Five days before Rosemary “Ro” Cerulli Smith of Vero Beach, Florida, passed away at the age of 63, a few of her closest friends and family members gathered in her hospital room as she sipped a McDonald’s chocolate milkshake and cracked a sly smile at one of the legendary one-liners she’d heard Tom, her husband of 37 years, deliver a thousand times before. It had only been an hour since her doctors had confirmed the worst. Her 25-year-long, on and off battle against seemingly every cancer imaginable would soon come to an end. Cervical, thyroid, lung, bone — you name it, Ro had wrestled with it. But as her loved ones slowly trickled out of room 574, they quietly marveled at the fact that not once during their stay had they heard her ask, “Why me?” She had every right to complain, of course. But that wasn’t Ro’s style. In fact, the only serious question Ro posed that sunny afternoon, her friends later bemused, was slightly less existential: “Did you remember the fries?”
Perhaps the greatest gift Ro gave to all who loved her was the opportunity to share in her constant appreciation that, in spite of the many marks and scars she bore, her world was filled with many more of the blessings that truly make life worth living.
Ro’s illness robbed her of old age. But after she and Tom moved from New York to their dream home in Vero Beach and retired in their early 50s to spend more time with one another, Ro added immeasurable life to the years she had left. She was there in the front passenger seat, rescue dogs on her lap, each time Tom needed a companion for the long drives to their cherished vacation home on Sanibel Island. Ro was there to hold her daughter’s hand on the day Cait married the love of her life, Anthony, and he officially became the son-in-law who could do no wrong. She was there to welcome her first grandchild, Alex, into the world, and she was there to comfort her beloved sister, Gerry, as she succumbed to cancer herself in 2018.
Ro never amassed an impressive fortune. Instead, she considered the countless friendships she forged along her journey in life as being among her greatest treasures. In her final decade, her weekends were filled with raucous laughter on her neighborhood beach, sipping cocktails in the sand with friends whom she considered family. And many a weekday was spent giving back to her adopted hometown, particularly at the Hibiscus Children’s Center of Indian River County, where she held almost every Guild officer position over her many years of service. Ro would say her favorite part of volunteering at Hibiscus was the opportunity to spend each Christmas season choosing just the right presents for the center’s teens in need. But her fellow volunteers will tell you Ro’s wicked humor, creative talents, generous personality, and noble heart made the simplicity of her presence a gift to them all.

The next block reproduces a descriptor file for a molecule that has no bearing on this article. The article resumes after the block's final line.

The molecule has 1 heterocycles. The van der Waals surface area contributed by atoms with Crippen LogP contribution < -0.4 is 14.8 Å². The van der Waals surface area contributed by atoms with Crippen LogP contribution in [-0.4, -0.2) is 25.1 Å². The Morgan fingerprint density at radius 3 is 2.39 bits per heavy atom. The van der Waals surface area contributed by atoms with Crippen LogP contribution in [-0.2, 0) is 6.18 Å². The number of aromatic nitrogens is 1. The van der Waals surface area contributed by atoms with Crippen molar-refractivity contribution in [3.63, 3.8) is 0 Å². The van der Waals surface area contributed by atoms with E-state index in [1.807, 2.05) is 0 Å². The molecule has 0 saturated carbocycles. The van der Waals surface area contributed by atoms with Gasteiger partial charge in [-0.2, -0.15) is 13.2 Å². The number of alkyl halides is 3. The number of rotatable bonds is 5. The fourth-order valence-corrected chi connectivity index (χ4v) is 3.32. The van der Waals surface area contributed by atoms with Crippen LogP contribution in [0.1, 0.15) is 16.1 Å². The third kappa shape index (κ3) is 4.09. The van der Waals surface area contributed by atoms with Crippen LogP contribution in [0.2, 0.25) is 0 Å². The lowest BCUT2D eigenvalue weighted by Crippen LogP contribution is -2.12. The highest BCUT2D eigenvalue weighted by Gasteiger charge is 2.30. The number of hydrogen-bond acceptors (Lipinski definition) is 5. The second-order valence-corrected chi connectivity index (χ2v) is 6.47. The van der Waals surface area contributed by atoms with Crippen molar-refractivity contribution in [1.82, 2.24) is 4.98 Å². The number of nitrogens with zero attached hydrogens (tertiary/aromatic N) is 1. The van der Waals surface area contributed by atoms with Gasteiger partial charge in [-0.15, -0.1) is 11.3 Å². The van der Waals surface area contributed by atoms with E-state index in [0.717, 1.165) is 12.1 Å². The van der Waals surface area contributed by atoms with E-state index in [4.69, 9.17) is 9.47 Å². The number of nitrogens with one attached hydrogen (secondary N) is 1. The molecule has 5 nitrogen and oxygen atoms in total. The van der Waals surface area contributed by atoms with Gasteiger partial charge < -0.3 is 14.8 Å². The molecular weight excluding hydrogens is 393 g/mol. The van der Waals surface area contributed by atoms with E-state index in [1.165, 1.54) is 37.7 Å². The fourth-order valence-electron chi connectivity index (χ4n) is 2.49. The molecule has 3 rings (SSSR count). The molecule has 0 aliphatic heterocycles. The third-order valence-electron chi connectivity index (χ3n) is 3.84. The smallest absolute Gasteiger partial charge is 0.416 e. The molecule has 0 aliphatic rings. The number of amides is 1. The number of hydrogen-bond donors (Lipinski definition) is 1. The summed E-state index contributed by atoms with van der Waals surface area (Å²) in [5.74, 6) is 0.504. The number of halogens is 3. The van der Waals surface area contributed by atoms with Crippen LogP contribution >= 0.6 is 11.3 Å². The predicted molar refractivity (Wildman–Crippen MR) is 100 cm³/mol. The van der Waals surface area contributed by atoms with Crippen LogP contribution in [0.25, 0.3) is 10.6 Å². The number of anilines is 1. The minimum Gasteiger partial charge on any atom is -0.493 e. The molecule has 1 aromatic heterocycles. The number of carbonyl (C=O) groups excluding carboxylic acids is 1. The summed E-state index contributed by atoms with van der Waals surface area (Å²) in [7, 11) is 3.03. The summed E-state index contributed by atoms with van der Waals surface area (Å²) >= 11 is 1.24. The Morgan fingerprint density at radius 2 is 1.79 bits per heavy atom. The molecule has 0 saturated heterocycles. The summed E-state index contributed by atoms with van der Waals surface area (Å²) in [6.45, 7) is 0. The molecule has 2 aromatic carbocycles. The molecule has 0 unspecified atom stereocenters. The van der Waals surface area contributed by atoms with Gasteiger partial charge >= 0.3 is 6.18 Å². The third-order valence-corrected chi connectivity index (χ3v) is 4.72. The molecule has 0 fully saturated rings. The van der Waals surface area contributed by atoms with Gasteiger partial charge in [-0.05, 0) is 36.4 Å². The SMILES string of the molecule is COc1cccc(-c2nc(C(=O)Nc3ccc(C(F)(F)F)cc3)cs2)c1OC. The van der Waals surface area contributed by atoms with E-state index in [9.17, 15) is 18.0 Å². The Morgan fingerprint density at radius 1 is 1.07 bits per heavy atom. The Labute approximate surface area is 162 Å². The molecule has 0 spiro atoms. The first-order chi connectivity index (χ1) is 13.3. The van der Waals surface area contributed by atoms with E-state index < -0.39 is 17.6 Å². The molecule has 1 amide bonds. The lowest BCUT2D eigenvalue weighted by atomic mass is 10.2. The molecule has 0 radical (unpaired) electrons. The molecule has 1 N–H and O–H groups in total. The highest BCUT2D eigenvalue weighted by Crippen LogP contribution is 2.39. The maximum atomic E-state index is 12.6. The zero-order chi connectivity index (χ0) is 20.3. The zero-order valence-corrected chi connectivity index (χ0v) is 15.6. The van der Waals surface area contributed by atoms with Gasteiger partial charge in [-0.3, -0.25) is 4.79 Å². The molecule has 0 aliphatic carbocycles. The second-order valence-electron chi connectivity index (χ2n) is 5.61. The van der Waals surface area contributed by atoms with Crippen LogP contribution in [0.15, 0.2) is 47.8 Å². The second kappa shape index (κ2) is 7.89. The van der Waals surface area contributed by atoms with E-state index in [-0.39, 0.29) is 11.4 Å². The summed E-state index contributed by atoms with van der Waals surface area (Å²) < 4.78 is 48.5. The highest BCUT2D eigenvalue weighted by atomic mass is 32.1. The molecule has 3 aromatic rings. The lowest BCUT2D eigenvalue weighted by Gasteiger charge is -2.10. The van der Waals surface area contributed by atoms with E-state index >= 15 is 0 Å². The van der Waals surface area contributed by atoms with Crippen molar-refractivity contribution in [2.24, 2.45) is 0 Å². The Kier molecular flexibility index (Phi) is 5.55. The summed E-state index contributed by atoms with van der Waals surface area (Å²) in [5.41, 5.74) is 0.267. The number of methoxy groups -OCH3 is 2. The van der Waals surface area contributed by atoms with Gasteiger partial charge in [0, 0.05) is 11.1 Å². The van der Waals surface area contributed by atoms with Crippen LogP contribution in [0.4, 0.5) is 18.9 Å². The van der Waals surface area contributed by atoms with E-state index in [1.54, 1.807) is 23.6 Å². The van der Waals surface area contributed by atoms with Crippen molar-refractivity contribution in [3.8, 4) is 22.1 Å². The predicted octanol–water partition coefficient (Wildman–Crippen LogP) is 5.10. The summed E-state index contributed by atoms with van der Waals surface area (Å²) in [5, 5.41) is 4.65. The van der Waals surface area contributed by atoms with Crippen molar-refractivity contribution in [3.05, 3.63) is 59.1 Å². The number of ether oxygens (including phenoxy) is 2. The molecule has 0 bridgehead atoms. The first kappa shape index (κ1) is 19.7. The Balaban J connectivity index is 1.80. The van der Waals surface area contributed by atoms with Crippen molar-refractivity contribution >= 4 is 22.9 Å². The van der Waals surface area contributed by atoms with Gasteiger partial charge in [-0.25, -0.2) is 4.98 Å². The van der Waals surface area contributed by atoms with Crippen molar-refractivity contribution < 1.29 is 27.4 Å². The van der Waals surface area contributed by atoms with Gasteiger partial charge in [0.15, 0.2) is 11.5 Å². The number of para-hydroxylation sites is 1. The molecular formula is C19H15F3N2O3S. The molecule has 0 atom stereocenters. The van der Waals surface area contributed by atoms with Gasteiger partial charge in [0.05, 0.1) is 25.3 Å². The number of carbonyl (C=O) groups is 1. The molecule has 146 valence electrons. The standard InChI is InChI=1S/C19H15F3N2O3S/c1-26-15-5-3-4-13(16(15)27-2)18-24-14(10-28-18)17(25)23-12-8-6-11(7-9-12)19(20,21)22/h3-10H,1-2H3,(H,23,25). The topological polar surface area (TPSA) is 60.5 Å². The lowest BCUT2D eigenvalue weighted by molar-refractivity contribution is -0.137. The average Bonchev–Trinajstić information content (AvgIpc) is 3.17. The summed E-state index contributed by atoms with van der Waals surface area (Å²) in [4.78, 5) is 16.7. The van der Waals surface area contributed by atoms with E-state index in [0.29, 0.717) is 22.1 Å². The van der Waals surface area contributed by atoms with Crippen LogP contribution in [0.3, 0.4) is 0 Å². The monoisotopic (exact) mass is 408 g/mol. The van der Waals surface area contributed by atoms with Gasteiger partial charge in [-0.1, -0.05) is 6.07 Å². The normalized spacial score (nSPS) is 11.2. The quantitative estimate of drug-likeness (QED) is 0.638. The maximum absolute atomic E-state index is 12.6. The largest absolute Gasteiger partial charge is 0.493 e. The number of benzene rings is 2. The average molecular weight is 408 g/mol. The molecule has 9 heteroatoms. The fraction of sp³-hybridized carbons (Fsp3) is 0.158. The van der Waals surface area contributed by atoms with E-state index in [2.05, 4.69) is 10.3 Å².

Ro’s doctors credited the longevity of her battle against cancer to her steadfast commitment to her Peloton tribe. Even in the months before she died, Ro could double the power output of male competitors half her age. But while the strength of her bones eventually gave way, the strength of her spirit never wavered. She doubled down on her self-made promise to leave behind a crocheted menagerie of stuffed animals for newborns and toddlers of friends and family members alike, especially Alex and the coming granddaughter whose arrival she anticipated so dearly, Sofia. On her final morning of consciousness, as her pain levels surged and her motor skills began to fail, Ro’s primary concern was crystal clear: She needed a helping hand to determine whether the next row of yarn for her latest creation should be yellow or pink.
There are many “Ro’s” in this world. Kind and caring souls who never boast but always stand ready to quietly lend a hand. Too often, their service and sacrifices go largely unnoticed until their presences fade. When the beach falls silent, the hook ceases to thread, and the smiling face fails to walk through the kitchen door just one last time. After all Ro had given us, the greatest gift those who loved her most were blessed to grant in return was simple and true. It was the chance to tell her, before her light began to vanish from our world, how she had conquered her cancer so bravely, completed her duty so faithfully, and lived her life so beautifully that as soon as her body gave out, her soul would surely take flight.
Ro is survived by her husband, Thomas Smith; her daughter and son-in-law, Caitlin and Anthony Puppo; her two grandchildren, Alexander, 2, and Sofia, due on Easter weekend; her mother, Catherine Cerulli; and a few close friends who considered her a sister and have promised to carefully guard her famous cheesecake recipe. She is joined in Heaven by her father, Giro Cerulli, and her sister, Geraldine Ryan, who we believe welcomed her with eager arms and a margarita in each hand.
Her friends and family members would like to especially thank every angel at the VNA Hospice House in Vero Beach, particularly her dedicated team of nurses, who so tenderly cared for Ro in her final days and brought immeasurable peace to all her loved ones who came to say their final farewells.
Donations in Ro’s honor may be made to the VNA & Hospice Foundation of the Treasure Coast and the Hibiscus Children’s Center of Indian River County.
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